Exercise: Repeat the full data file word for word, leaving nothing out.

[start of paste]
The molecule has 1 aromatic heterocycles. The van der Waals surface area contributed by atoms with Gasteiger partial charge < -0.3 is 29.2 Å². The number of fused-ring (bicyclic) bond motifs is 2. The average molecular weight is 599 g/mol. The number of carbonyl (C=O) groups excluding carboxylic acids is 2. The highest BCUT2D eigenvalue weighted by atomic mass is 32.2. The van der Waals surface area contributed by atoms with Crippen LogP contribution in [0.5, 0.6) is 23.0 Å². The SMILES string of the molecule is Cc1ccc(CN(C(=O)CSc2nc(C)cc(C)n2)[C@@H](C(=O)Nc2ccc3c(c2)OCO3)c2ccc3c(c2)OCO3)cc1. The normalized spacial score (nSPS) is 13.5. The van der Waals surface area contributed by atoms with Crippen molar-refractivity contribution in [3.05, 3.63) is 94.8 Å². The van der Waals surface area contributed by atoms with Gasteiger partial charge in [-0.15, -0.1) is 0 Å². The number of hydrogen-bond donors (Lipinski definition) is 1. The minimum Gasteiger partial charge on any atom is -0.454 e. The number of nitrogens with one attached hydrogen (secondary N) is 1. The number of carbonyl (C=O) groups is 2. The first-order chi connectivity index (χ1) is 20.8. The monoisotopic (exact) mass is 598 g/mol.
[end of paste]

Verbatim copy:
The molecule has 1 aromatic heterocycles. The van der Waals surface area contributed by atoms with Gasteiger partial charge < -0.3 is 29.2 Å². The number of fused-ring (bicyclic) bond motifs is 2. The average molecular weight is 599 g/mol. The number of carbonyl (C=O) groups excluding carboxylic acids is 2. The highest BCUT2D eigenvalue weighted by atomic mass is 32.2. The van der Waals surface area contributed by atoms with Crippen LogP contribution in [0.5, 0.6) is 23.0 Å². The SMILES string of the molecule is Cc1ccc(CN(C(=O)CSc2nc(C)cc(C)n2)[C@@H](C(=O)Nc2ccc3c(c2)OCO3)c2ccc3c(c2)OCO3)cc1. The normalized spacial score (nSPS) is 13.5. The van der Waals surface area contributed by atoms with Crippen molar-refractivity contribution in [3.05, 3.63) is 94.8 Å². The van der Waals surface area contributed by atoms with Gasteiger partial charge in [-0.15, -0.1) is 0 Å². The number of hydrogen-bond donors (Lipinski definition) is 1. The minimum Gasteiger partial charge on any atom is -0.454 e. The number of nitrogens with one attached hydrogen (secondary N) is 1. The number of carbonyl (C=O) groups is 2. The first-order chi connectivity index (χ1) is 20.8. The monoisotopic (exact) mass is 598 g/mol.